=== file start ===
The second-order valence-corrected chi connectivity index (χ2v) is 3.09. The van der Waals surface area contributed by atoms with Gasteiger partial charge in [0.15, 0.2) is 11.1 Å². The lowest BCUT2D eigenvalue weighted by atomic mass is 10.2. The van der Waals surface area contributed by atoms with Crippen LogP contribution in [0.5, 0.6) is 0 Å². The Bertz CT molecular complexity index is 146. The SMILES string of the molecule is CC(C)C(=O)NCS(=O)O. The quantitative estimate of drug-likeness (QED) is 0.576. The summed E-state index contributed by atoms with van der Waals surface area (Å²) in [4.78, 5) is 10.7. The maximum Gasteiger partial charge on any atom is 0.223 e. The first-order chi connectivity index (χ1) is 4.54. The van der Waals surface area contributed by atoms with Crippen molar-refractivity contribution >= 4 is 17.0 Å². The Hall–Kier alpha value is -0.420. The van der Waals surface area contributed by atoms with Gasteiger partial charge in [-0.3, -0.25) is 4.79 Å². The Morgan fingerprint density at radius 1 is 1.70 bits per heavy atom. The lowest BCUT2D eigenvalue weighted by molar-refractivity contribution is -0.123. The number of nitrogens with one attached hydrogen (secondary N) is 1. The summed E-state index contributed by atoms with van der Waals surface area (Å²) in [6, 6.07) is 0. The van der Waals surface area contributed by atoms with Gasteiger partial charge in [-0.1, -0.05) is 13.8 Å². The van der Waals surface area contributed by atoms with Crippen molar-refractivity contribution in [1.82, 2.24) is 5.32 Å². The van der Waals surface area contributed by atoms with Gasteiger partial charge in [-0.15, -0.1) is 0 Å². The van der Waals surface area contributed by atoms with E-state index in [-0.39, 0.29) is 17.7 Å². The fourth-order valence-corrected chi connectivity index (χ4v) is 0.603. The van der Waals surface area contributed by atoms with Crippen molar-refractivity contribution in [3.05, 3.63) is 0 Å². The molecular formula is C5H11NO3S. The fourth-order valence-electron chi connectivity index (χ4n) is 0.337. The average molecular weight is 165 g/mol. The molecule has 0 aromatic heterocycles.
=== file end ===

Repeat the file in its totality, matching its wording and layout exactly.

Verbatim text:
The second-order valence-corrected chi connectivity index (χ2v) is 3.09. The van der Waals surface area contributed by atoms with Gasteiger partial charge in [0.15, 0.2) is 11.1 Å². The lowest BCUT2D eigenvalue weighted by atomic mass is 10.2. The van der Waals surface area contributed by atoms with Crippen LogP contribution in [0.5, 0.6) is 0 Å². The Bertz CT molecular complexity index is 146. The SMILES string of the molecule is CC(C)C(=O)NCS(=O)O. The quantitative estimate of drug-likeness (QED) is 0.576. The summed E-state index contributed by atoms with van der Waals surface area (Å²) in [4.78, 5) is 10.7. The maximum Gasteiger partial charge on any atom is 0.223 e. The first-order chi connectivity index (χ1) is 4.54. The van der Waals surface area contributed by atoms with Crippen molar-refractivity contribution >= 4 is 17.0 Å². The Hall–Kier alpha value is -0.420. The van der Waals surface area contributed by atoms with Gasteiger partial charge in [-0.3, -0.25) is 4.79 Å². The Morgan fingerprint density at radius 1 is 1.70 bits per heavy atom. The lowest BCUT2D eigenvalue weighted by molar-refractivity contribution is -0.123. The number of nitrogens with one attached hydrogen (secondary N) is 1. The summed E-state index contributed by atoms with van der Waals surface area (Å²) in [6, 6.07) is 0. The van der Waals surface area contributed by atoms with Gasteiger partial charge in [-0.1, -0.05) is 13.8 Å². The van der Waals surface area contributed by atoms with Crippen molar-refractivity contribution in [1.82, 2.24) is 5.32 Å². The van der Waals surface area contributed by atoms with Gasteiger partial charge in [-0.15, -0.1) is 0 Å². The van der Waals surface area contributed by atoms with E-state index in [-0.39, 0.29) is 17.7 Å². The fourth-order valence-corrected chi connectivity index (χ4v) is 0.603. The van der Waals surface area contributed by atoms with Crippen molar-refractivity contribution in [3.05, 3.63) is 0 Å². The molecular formula is C5H11NO3S. The fourth-order valence-electron chi connectivity index (χ4n) is 0.337. The average molecular weight is 165 g/mol. The molecule has 0 aromatic heterocycles.